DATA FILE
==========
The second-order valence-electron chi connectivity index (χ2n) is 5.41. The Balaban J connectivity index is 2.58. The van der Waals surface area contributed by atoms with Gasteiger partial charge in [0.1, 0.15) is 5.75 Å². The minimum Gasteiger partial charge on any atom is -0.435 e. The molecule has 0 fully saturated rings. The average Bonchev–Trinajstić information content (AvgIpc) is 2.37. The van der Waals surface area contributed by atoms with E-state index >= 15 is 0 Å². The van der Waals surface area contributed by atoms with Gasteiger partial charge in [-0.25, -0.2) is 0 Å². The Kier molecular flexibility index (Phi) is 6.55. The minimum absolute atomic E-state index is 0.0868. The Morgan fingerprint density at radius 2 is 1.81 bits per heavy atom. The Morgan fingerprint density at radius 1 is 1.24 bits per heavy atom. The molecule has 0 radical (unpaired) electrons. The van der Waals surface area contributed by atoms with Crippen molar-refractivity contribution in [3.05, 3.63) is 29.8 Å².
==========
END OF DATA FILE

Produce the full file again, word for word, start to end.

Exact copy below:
The second-order valence-electron chi connectivity index (χ2n) is 5.41. The Balaban J connectivity index is 2.58. The van der Waals surface area contributed by atoms with Gasteiger partial charge in [0.1, 0.15) is 5.75 Å². The minimum Gasteiger partial charge on any atom is -0.435 e. The molecule has 0 fully saturated rings. The average Bonchev–Trinajstić information content (AvgIpc) is 2.37. The van der Waals surface area contributed by atoms with E-state index >= 15 is 0 Å². The van der Waals surface area contributed by atoms with Gasteiger partial charge in [-0.25, -0.2) is 0 Å². The Kier molecular flexibility index (Phi) is 6.55. The minimum absolute atomic E-state index is 0.0868. The Morgan fingerprint density at radius 2 is 1.81 bits per heavy atom. The Morgan fingerprint density at radius 1 is 1.24 bits per heavy atom. The molecule has 0 radical (unpaired) electrons. The van der Waals surface area contributed by atoms with Crippen molar-refractivity contribution in [3.05, 3.63) is 29.8 Å².